How to Capture Epic Landscape Photos by “Layering” a Scene From Front to Back (VIDEO)

Every so often one of our favorite instructors surprises us with a concept that really makes sense for capturing landscape scenes with maximum impact. And that’s exactly what you’ll find in the quick tutorial below, as Romanian pro Toma Bonciu demonstrates what he means by “layering” a scene from foreground to background.

This notion isn’t to be confused with using Layers during the editing process to make selective adjustments to various portion of an image. Rather, as Bonciu explains, it’s a compositional technique that creates an “immersive experience” by directing a viewer’s attention through a photograph.

After explaining this simple-but powerful concept, Bonciu uses seven of his photos to point out the layers he captured at each location and explain how they interact with the composition. In short, it’s a different way of looking at the world and putting what you discern to good use.

Bonciu is a very adept visual storyteller, and he explains that layering is a method he uses to create easily understandable images that make viewers wish they were standing within the scene. This approach is all about adding depth to a photo that invites viewers to “come on in.” Best yet, you can use this interesting technique with just about any lens, from wide-angle to long telephoto.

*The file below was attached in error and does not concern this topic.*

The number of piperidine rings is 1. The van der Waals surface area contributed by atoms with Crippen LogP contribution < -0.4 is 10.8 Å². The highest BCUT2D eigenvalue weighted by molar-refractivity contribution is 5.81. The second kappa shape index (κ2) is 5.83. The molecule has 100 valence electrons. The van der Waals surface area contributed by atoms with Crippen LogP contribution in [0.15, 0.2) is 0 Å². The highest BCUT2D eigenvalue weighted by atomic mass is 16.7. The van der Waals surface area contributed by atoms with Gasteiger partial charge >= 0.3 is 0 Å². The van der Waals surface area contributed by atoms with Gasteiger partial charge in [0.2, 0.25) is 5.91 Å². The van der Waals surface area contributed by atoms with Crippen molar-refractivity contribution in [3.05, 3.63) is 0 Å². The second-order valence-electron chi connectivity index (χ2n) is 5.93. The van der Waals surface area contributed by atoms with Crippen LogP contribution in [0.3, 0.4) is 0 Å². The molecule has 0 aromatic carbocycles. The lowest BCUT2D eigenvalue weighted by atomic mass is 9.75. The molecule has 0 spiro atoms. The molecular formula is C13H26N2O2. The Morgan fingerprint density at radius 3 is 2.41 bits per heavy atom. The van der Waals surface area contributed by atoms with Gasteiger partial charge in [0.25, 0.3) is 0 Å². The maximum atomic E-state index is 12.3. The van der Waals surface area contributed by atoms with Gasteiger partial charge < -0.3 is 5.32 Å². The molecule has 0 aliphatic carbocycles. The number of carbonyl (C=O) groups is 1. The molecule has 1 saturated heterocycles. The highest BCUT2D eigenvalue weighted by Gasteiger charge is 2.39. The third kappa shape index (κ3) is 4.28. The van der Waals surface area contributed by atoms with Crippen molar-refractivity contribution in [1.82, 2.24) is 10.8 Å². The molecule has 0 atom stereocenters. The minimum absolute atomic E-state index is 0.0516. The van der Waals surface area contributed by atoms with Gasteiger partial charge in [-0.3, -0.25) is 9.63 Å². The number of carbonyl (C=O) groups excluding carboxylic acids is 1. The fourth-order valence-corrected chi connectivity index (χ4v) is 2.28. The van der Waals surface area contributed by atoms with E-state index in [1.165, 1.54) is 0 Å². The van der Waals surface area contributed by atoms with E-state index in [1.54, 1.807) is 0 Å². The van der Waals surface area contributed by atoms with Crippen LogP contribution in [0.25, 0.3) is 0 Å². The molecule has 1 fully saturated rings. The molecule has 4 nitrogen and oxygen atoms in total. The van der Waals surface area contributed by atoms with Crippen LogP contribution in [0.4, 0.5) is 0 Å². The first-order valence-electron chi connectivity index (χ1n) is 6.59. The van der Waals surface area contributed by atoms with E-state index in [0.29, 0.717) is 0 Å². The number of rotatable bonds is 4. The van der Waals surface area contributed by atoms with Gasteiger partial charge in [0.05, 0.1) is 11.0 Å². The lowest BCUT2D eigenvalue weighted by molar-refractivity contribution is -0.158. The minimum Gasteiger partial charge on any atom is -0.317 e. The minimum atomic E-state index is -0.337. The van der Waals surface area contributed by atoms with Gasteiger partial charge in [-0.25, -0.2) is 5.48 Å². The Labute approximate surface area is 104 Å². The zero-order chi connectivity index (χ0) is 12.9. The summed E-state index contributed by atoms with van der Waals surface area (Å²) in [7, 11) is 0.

Bonciu illustrates how prevailing light levels and your position relative to the sun can have a big impact upon how you divide a scene into different layers or regions. A uniformity of color, or lack thereof, can also determine how you conceptualize and layer the scene—as can the focal length of the your lens.

As you watch Bonciu evaluate seven impactful images, you’ll learn a variety of layering methods that you can start using today to elevate your landscape photography skills.

For more helpful travel photographer tips, simply pay a visit to Bonciu’s popular instructional YouTube channel and be sure to subscribe.

And check out the earlier tutorial we posted with another successful pro, explaining how to use ND filters for epic landscape photos in bright light.